Housing

National Council has identified housing as the key policy priority for the 2020/21 period, reflecting the housing price pressures being experienced by metro, provincial and rural communities. The policy and market drivers of housing affordability are numerous and varied, and fixes are variously in development as of 2020. Central government is primarily focused on metropolitan areas, where the housing need is most acute, primarily through the development of independent funding and financing tools, urban development legislation, and reform of building and construction policy. Acknowledging that this work is still progressing through the legislative process, National Council has directed LGNZ to focus on the housing policy areas where it can maximise its influence and make the greatest change on the ground in the short to medium term.

Public (social) housing

Since the 1930s public housing has been delivered in partnership in New Zealand, with central government focussing on families and councils focussing on older citizens in need of accommodation support. As a result of central government halting funding to councils in 1991, the stock of council-owned public housing has continued to decline, meaningfully reducing the supply of housing while adding to the pressure experienced by vulnerable people.

This project seeks to:

  • Reinstate central government funding for council provided public housing, principally in the form of income related rent subsidies by establishing an evidence base, quantifying the scope of public housing provided by councils and how this is likely to increase in response to the reinstatement of rental subsidies. In addition, it seeks to develop a best-practice model for social housing, ensuring prudent management of the assets and tenancies now and in the future.

Māori housing and papakāinga

Iwi/Māori are increasingly expressing an interest in using their land holdings to provide public and affordable housing for their communities and more broadly. As owners of land with a multi-generational ownership horizon they are strategically well-placed to do so, but face a number of structural challenges that prevent them from taking advantage of this opportunity.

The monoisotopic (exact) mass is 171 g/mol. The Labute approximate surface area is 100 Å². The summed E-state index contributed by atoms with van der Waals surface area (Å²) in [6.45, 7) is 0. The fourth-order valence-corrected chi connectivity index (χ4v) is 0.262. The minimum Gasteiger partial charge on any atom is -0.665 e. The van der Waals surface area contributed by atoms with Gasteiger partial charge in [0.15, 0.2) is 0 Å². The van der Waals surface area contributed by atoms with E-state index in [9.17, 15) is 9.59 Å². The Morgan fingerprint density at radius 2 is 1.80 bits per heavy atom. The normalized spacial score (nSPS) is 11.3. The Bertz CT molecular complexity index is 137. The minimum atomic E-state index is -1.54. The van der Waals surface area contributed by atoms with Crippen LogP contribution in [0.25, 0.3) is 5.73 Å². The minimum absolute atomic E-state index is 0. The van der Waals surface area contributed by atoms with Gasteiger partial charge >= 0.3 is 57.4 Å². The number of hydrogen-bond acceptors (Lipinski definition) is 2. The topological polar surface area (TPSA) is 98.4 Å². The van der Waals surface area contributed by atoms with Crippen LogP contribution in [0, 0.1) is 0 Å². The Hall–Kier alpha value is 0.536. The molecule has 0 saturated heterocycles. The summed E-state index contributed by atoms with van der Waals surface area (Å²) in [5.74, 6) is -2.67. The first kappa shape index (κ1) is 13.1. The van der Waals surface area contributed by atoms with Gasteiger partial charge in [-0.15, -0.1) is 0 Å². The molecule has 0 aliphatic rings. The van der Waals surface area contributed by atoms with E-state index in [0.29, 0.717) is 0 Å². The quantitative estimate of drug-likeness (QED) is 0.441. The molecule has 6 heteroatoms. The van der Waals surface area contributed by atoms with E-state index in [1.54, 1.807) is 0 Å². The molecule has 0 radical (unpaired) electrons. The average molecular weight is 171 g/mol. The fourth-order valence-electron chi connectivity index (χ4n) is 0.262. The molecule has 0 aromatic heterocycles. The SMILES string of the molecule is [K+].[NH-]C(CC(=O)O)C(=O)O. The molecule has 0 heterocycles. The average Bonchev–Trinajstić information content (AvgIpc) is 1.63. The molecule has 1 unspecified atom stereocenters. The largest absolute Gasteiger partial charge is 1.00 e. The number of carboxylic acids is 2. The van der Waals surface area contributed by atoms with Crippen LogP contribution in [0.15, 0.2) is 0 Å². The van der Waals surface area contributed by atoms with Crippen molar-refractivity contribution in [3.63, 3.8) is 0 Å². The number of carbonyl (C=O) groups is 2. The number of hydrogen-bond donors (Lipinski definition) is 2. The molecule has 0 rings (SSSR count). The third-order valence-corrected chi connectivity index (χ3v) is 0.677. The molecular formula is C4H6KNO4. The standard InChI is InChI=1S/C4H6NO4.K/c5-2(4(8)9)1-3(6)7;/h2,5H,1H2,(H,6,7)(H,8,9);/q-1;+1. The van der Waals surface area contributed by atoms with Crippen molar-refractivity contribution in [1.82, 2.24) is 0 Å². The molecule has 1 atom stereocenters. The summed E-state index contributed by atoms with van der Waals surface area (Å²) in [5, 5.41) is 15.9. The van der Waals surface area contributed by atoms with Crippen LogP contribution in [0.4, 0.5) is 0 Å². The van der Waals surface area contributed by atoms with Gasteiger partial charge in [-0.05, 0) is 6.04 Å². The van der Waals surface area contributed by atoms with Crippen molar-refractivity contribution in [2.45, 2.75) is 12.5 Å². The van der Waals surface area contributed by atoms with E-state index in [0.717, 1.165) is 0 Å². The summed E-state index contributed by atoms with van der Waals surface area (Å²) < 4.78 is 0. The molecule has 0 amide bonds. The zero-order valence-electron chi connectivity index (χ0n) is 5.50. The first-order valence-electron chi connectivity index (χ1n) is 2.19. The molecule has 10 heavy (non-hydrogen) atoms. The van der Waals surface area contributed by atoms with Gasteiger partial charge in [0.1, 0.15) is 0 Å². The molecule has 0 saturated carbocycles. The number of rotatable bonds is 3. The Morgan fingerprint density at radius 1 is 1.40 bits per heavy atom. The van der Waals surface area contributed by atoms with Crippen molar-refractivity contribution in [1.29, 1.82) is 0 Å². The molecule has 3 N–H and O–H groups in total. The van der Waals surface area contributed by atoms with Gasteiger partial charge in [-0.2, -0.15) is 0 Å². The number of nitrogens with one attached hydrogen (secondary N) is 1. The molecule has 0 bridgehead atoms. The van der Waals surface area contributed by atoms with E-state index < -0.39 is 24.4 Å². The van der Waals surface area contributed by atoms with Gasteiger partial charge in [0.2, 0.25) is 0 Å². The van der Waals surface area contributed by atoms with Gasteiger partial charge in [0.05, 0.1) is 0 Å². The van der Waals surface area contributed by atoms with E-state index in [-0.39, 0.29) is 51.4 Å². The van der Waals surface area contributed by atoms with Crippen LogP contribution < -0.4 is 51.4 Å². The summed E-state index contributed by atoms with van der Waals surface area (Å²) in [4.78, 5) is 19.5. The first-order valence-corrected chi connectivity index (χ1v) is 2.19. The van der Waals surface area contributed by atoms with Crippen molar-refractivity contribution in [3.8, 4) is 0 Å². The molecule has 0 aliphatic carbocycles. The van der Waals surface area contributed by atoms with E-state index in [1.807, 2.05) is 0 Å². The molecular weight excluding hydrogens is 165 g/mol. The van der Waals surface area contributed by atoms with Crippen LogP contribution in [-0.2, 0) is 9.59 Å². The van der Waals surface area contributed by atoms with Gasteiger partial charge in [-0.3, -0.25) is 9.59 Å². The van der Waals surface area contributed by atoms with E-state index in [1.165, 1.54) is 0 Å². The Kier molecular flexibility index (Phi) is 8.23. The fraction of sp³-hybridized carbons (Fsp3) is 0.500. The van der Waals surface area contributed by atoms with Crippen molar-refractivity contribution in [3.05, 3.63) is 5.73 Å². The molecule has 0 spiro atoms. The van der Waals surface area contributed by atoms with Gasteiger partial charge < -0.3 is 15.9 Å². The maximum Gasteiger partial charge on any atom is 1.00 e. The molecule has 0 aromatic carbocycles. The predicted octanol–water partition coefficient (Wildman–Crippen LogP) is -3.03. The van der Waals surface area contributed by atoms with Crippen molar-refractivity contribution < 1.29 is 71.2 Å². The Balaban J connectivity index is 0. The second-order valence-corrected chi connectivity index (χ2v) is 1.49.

This project seeks to:

  • Identify and examine the structural barriers that prevent Iwi/Māori from developing housing on their land, and explore best-practice measures that councils can implement to help Iwi/Māori overcome these structural obstacles. Where these obstacles fall outside of council remit, LGNZ will advocate for policy change at a national level.

Urban development authority

As part of a range of measures aimed at improving the supply of housing in New Zealand, central government is looking to establish an urban development authority Kāinga Ora - Homes and Communities. This centralised entity will be establishing partnerships at a local level to develop housing at scale, and will be given significant powers that override the traditional planning and development process.

This project seeks to:

  • Examine these cut through powers, the implications they have for territorial authorities, and to identify best practice measures while this legislation is in the development phase. This recognises LGNZ’s stated policy position, which is supportive of the overall aim of an urban development authority, provided it does not unnecessarily dilute or override local input into the development and operations of their community. In addition, this project seeks to advocate for sensible reform of the planning, funding and delivery systems, which are the root cause of New Zealand’s housing affordability crisis.

 

Housing 2030 project

Related Subjects

Housing Urban development